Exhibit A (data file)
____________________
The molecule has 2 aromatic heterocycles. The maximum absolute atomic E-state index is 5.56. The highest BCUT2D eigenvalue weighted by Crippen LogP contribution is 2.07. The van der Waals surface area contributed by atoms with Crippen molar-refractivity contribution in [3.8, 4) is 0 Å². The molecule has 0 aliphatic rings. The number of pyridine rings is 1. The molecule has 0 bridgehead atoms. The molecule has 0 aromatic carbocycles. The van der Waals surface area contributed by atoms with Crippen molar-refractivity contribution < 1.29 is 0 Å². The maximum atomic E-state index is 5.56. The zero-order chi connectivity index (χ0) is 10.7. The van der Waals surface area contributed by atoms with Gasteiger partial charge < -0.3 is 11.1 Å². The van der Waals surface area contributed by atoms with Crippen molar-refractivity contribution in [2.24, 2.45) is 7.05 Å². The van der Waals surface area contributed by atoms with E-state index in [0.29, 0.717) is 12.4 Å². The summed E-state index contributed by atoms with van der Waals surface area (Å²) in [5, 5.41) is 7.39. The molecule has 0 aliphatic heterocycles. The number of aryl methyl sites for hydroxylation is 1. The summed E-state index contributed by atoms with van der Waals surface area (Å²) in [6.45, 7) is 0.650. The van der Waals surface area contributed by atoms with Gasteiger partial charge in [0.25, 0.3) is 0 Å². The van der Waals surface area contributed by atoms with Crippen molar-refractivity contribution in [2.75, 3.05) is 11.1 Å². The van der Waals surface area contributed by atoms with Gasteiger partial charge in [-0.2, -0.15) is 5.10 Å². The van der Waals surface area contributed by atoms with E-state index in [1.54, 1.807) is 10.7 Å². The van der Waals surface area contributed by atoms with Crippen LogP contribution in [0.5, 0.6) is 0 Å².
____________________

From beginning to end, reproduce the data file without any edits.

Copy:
The molecule has 2 aromatic heterocycles. The maximum absolute atomic E-state index is 5.56. The highest BCUT2D eigenvalue weighted by Crippen LogP contribution is 2.07. The van der Waals surface area contributed by atoms with Crippen molar-refractivity contribution in [3.8, 4) is 0 Å². The molecule has 0 aliphatic rings. The number of pyridine rings is 1. The molecule has 0 bridgehead atoms. The molecule has 0 aromatic carbocycles. The van der Waals surface area contributed by atoms with Crippen molar-refractivity contribution < 1.29 is 0 Å². The maximum atomic E-state index is 5.56. The zero-order chi connectivity index (χ0) is 10.7. The van der Waals surface area contributed by atoms with Gasteiger partial charge < -0.3 is 11.1 Å². The van der Waals surface area contributed by atoms with Crippen molar-refractivity contribution in [2.24, 2.45) is 7.05 Å². The van der Waals surface area contributed by atoms with E-state index in [0.29, 0.717) is 12.4 Å². The summed E-state index contributed by atoms with van der Waals surface area (Å²) in [5, 5.41) is 7.39. The molecule has 0 aliphatic heterocycles. The number of aryl methyl sites for hydroxylation is 1. The summed E-state index contributed by atoms with van der Waals surface area (Å²) in [6.45, 7) is 0.650. The van der Waals surface area contributed by atoms with Gasteiger partial charge in [0.25, 0.3) is 0 Å². The van der Waals surface area contributed by atoms with Crippen molar-refractivity contribution in [2.75, 3.05) is 11.1 Å². The van der Waals surface area contributed by atoms with Gasteiger partial charge in [-0.2, -0.15) is 5.10 Å². The van der Waals surface area contributed by atoms with E-state index in [1.54, 1.807) is 10.7 Å². The van der Waals surface area contributed by atoms with Crippen LogP contribution in [0.5, 0.6) is 0 Å².